Flagellin is the main structural component of the bacterial flagellum, the appendage responsible for the mobility, adhesion, and invasiveness of bacteria. It has been shown that immunization with flagellin can protect against bacterial infections. Therefore, flagellin has been used as a carrier in conjugate vaccines with a variety of antigens. However, the necessary site-selective modification of flagellin still remains a challenge.
Jim-Min Fang, National Taiwan University, Taipei, and colleagues have developed a strategy for the selective modification of the variable flagellin D2 and D3 domains (pictured) that are exposed on the surface of the flagellar filament. These domains are functionalized with azido groups using a diazo-transfer reaction with imidazole-1-sulfonyl azide. The D0 and D1 domains for the activation of the toll-like receptor 5 (TLR5) are inside the filament under the steric self-protection strategy during the reaction.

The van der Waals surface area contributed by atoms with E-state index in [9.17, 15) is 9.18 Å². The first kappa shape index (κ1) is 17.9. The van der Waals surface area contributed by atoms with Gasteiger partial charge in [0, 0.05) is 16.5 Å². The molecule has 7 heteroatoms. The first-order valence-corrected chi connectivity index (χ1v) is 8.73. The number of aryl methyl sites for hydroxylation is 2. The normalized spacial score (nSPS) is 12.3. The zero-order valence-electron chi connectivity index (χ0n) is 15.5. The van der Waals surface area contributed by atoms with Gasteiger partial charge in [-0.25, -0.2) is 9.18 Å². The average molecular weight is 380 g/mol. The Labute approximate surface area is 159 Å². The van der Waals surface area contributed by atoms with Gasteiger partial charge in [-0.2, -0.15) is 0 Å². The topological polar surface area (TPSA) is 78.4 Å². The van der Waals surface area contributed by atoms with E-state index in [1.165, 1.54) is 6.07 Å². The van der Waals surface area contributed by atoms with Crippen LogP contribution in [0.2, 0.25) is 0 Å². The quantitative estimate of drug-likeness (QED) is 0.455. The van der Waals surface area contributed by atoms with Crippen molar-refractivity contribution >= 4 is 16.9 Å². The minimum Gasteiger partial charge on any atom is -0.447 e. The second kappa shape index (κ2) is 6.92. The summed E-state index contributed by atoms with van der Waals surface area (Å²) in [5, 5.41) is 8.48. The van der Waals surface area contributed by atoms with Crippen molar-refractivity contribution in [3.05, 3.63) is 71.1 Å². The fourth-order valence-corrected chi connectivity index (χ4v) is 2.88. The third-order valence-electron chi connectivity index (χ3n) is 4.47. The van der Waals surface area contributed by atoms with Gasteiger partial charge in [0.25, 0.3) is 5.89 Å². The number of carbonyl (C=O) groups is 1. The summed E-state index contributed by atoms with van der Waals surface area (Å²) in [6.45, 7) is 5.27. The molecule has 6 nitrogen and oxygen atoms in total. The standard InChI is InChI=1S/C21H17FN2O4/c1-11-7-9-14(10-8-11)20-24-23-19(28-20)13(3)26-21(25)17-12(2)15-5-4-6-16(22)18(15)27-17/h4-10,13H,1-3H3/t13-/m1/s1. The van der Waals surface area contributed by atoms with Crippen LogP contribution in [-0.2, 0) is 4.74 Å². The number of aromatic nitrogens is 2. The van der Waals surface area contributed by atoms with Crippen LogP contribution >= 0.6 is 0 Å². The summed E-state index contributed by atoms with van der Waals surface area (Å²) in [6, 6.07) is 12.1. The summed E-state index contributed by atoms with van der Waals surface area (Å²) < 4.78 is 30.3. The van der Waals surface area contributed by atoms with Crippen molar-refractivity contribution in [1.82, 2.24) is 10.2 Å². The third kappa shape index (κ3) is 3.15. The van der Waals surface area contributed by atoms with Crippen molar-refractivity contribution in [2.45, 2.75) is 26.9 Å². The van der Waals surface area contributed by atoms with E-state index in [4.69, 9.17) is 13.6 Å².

This approach is practical for scaled-up preparation at the milligram level across a variety of bacterial strains and species within a short period, without genetic engineering or complicated operations. It allows the production of the immunogenic flagellin as a self-adjuvanting carrier. This site-selective modification method could help with the development of conjugate vaccines against various bacterial pathogens, including multidrug-resistant bacteria.
- Site-Selective Functionalization of Flagellin by Steric Self-Protection: A Strategy to Facilitate Flagellin as a Self-Adjuvanting Carrier in Conjugate Vaccine,
Chi-Jiun Peng, Hsiu-Ling Chen, Cheng-Hsun Chiu, Jim-Min Fang,